Make us your home page
Instagram

Today’s top headlines delivered to you daily.

(View our Privacy Policy)

U.N. panel cites crimes against humanity in North Korea

WASHINGTON — A U.N. panel has found that crimes against humanity have been committed in North Korea and will call for an international criminal investigation, the Associated Press reported Friday, citing details from a report that is to be released Monday.

The report is the most authoritative account yet of rights violations by North Korean authorities, and it is likely to infuriate the country's unpredictable leader. But justice remains a distant prospect, not least as North Korea's ally, China, would be likely to block any referral to the International Criminal Court.

The commission, which conducted a yearlong investigation, has found evidence of an array of crimes, including "extermination," crimes against humanity against starving populations, and a widespread campaign of abductions of individuals in South Korea and Japan.

Its report does not examine in detail individual responsibility for crimes but recommends steps toward accountability. It could also build international pressure on North Korea, whose dire rights record has drawn less censure at the U.N. than its nuclear and missile programs have. North Korea's hereditary regime has shrugged off years of continuous outside pressure, including tough U.N. and U.S. sanctions directed at its weapons programs.

An outline of the report's conclusions was provided to the AP by an individual familiar with its contents who was not authorized to divulge the information before its formal release and who spoke on condition of anonymity. A U.S. official, speaking anonymously for the same reason, confirmed the main conclusions.

The three-member commission, led by retired Australian judge Michael Kirby, was set up by the U.N.'s top human rights body last March in the most serious international attempt yet to investigate evidence of systematic and grave rights violations in the reclusive, authoritarian state, which is notorious for its political prisons camps, repression and famine that claimed hundreds of thousands of lives in the 1990s.

U.N. panel cites crimes against humanity in North Korea 02/14/14 [Last modified: Friday, February 14, 2014 10:45pm]
Photo reprints | Article reprints

Copyright: For copyright information, please check with the distributor of this item, Associated Press.
    

Join the discussion: Click to view comments, add yours

Loading...
  1. Rick Pitino officially fired by Louisville amid federal corruption probe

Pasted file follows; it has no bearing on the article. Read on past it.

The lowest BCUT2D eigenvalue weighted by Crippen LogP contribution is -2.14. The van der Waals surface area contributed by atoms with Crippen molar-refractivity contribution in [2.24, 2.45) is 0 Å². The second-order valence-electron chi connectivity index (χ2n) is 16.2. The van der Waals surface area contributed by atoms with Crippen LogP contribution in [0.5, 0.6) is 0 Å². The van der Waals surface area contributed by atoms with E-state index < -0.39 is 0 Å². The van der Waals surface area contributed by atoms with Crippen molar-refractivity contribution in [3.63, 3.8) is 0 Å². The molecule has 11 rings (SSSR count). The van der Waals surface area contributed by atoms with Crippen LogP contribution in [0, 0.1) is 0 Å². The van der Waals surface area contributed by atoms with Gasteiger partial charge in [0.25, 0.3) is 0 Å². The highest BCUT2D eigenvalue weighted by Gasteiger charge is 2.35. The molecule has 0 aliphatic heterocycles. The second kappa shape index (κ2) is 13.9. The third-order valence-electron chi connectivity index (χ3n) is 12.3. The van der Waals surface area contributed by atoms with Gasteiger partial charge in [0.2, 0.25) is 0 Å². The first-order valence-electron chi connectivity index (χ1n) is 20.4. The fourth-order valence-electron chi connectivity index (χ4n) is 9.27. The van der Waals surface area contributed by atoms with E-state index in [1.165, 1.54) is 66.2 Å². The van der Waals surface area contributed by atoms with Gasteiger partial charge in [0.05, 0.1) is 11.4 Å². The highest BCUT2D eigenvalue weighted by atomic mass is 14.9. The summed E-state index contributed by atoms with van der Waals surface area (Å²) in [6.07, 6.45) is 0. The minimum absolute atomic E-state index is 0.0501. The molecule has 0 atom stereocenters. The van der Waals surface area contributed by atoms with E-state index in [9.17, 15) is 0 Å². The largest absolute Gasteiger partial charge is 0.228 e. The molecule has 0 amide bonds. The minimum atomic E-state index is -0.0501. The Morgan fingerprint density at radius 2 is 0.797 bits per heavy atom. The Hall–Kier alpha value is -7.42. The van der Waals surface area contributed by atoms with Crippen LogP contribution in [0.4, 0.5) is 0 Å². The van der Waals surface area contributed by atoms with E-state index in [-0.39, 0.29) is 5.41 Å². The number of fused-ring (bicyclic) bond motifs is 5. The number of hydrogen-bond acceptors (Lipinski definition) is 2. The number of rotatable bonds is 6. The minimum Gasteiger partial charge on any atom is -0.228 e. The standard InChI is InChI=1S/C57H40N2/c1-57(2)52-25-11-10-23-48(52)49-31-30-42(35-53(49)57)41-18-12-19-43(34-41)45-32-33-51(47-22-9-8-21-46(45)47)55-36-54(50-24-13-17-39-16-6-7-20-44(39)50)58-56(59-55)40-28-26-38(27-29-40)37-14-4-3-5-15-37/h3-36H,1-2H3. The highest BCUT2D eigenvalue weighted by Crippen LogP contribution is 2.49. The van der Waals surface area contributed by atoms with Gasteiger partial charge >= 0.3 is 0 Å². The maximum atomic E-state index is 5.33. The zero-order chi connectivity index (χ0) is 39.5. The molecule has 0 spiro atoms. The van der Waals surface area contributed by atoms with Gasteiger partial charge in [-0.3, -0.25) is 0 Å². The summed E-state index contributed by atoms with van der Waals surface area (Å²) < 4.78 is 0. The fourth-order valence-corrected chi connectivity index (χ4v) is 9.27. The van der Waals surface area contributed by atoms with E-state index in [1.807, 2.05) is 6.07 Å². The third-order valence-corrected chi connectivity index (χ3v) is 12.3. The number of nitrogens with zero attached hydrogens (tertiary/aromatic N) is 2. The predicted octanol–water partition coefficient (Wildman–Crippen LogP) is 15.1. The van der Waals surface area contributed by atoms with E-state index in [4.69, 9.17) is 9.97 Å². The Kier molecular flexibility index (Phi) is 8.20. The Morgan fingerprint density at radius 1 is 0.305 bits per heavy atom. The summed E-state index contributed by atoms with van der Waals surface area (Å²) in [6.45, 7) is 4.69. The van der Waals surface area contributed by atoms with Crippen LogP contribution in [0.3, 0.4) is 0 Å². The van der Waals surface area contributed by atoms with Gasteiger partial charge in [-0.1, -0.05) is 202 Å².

College

    In an expected move, the University of Louisville Athletic Association's Board of Directors on Monday voted unanimously to fire men's basketball coach Rick Pitino. The decision came 19 days after Louisville acknowledged that its men's basketball program was being investigated as part of a federal corruption probe and …

    In this Oct. 20, 2016, file photo, Louisville head basketball coach Rick Pitino reacts to a question during a press conference in Louisville, Ky. Louisville's Athletic Association on Monday officially fired Pitino, nearly three weeks after the school acknowledged that its men's basketball program is being investigated as part of a federal corruption probe. [AP Photo/Timothy D. Easley, File]
  2. Editorial: Trump uses Americans' health care as bargaining chip

    Editorials

    Unable to persuade Congress to kill the Affordable Care Act, President Donald Trump appears determined to do the dirty work himself. The president's unilateral actions are aimed at driving up premiums, steering healthy people away from the federal marketplace and ensuring his inaccurate description of the law as a …

    Unable to persuade Congress to kill the Affordable Care Act, President Donald Trump appears determined to do the dirty work himself.
  3. Port Richey fire chief charged with DUI, hitting a cop in the face

    Crime

    PORT RICHEY — The Port Richey fire chief crashed a motorcycle, showed signs of impairment and hit a New Port Richey police officer in the face after being taken to the hospital Sunday night, according to a police report.

    A screenshot from the web site of Little Corona's Cigar Lounge, owned by Port Richey Fire Chief Timothy Fussell, who was arrested on charges of driving under the influence and battery on a law enforcement officer Sunday night.
  4. Trump: Cuba 'is responsible' for attacks on U.S. personnel

    National

    WASHINGTON — President Donald Trump says he believes Cuba "is responsible" for attacks on American government personnel in Havana.

    President Donald Trump answers questions as he speaks with Senate Majority Leader Mitch McConnell of Ky., in the rose Garden after their meeting at the White House, Monday, Oct. 16, 2017, in Washington. [Associated Press]
  5. Sports anchor Tom Korun leaving WFTS after decades in Tampa Bay TV

    Blogs

    WFTS ABC Action News sports anchor and director Tom Korun is retiring from broadcasting after more than 14 years at the station and 31 years on Tampa Bay TV screens.

    Tom Korun is retiring after 31 years on Tampa Bay television.